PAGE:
Latvia, you may think, was probably a bit of an off-the-cuff idea.
“Oh, those two just want to add another country to their list,” you scoff. “Who even goes to Latvia?”
It’s true. Not many people visit this tiny Balkan country, occupied throughout history alternately by the Russians and Germans. It’s a culture that’s known for its herring salad and… well…. not much else really… so I guess it was a bit of a random sounding choice.
But you’re wrong about our motivations.
You see, my husband Tyson can be quite the strategist, and there was a bit of back and forth when it came time to decide how we would spend our last four days in Europe. It seemed too far to drive to visit more relatives. Should we finally check out East Germany instead? How about Finland’s beautiful winter paradise, Lapland (I’d always had a dream to go on a dog sled through the forest)? Too expensive and probably booked out by now. Georgia? Nah – that was too far off the beaten track for aunty Christel, who was going to be accompanying us.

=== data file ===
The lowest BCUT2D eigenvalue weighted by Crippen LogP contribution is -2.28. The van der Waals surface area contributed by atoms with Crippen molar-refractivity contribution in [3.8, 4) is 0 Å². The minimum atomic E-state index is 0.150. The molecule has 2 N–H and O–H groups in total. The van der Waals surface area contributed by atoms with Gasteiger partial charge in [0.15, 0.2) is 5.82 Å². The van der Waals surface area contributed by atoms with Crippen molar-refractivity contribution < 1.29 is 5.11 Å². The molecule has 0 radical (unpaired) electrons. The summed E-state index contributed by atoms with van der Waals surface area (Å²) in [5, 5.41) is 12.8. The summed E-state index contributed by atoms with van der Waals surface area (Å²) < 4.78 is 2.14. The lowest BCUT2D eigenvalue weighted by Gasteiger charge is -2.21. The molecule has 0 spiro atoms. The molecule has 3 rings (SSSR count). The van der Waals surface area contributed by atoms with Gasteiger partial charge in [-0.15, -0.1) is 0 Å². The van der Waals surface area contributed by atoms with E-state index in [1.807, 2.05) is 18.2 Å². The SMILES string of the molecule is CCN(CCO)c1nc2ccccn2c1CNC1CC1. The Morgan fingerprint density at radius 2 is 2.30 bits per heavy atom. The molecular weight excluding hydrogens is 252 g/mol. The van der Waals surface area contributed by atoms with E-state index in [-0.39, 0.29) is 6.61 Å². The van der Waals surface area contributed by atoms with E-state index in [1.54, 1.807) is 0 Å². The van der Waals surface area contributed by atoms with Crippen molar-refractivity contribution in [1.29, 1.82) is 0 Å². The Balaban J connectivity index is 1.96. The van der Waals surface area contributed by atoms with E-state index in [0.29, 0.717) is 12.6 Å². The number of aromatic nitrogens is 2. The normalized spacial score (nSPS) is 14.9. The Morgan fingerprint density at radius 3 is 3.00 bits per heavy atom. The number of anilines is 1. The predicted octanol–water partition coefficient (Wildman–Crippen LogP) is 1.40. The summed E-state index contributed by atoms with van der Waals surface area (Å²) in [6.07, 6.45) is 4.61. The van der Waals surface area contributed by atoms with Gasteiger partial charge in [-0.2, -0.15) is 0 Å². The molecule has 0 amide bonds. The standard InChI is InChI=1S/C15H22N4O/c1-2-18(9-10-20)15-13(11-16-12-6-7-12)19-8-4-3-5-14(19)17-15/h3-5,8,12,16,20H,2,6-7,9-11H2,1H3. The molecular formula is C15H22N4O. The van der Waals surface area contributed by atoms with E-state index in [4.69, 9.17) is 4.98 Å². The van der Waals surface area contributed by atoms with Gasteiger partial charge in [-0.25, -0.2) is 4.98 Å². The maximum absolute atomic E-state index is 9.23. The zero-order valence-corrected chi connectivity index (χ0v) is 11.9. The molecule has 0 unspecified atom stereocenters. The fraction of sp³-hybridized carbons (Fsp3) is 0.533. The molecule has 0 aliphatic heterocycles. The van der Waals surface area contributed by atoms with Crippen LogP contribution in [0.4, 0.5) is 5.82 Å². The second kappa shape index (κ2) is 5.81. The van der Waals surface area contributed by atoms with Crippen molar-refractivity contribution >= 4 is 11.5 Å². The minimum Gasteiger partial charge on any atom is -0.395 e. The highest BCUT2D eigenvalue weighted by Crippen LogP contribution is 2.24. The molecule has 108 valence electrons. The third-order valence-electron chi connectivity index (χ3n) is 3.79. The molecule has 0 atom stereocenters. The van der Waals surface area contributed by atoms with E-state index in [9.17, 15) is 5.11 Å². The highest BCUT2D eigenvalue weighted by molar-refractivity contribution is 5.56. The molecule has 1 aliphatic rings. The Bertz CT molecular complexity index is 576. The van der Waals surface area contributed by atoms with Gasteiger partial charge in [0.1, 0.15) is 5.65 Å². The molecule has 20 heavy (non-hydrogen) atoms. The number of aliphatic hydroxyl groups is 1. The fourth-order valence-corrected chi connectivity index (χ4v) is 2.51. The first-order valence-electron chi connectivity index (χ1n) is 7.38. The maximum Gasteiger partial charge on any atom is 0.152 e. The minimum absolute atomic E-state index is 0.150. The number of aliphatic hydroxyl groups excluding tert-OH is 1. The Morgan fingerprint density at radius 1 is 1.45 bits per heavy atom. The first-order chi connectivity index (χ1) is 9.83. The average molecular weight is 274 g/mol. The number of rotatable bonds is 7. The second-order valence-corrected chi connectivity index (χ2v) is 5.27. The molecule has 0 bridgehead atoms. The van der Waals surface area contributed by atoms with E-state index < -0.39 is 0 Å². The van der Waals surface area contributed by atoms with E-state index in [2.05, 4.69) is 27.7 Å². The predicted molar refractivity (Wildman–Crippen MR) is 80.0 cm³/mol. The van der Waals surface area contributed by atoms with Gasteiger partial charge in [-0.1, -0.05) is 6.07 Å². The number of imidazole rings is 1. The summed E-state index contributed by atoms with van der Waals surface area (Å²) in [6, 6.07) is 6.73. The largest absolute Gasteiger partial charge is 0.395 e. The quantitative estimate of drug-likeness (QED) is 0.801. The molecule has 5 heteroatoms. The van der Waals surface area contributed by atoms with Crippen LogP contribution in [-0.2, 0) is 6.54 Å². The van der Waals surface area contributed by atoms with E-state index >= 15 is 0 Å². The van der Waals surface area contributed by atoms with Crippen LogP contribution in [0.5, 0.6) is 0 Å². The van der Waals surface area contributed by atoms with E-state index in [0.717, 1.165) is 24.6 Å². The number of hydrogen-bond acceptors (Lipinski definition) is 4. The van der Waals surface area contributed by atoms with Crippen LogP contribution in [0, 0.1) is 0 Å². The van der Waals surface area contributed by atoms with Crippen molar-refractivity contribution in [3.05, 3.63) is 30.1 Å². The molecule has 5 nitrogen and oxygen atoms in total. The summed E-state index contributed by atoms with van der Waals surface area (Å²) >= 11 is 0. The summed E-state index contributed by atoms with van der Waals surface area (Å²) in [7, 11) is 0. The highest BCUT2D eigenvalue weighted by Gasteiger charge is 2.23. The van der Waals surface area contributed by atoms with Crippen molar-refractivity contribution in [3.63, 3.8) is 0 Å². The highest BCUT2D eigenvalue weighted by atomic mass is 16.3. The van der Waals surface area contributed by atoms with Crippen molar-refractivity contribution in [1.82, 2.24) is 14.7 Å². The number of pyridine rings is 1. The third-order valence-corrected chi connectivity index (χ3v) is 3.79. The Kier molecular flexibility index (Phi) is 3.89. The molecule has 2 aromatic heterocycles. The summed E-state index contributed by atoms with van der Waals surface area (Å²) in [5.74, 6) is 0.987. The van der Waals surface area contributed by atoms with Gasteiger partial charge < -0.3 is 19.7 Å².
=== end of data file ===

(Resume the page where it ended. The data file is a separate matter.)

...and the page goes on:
Tyson’s main objective was to go somewhere with a high probability of snow. Thanks to global warming (?), it always seems to snow in Germany in January these days, not in December like it used to. Thus, it’s incredibly rare and unlikely that we should have a white Christmas. Tyson, having grown up in tropical Queensland, still turns into a little boy every time he sees snow, and I get excited when I walk outside wrapped up in 10 layers and the cold air lovingly slaps me in the face. So, it had to be somewhere cold, and somewhere with snow.
Looking up a list of the top five European winter destinations likely to have snow in early January and swiftly eliminating Tallin (too many party-goers), Helsinki (for reasons stated above, plus the fact that we’d been there before), St Petersburg and Moscow (because you need a visa to get to Russia), Riga was left the last city standing – and hey, why not try a bit of that good old herring salad?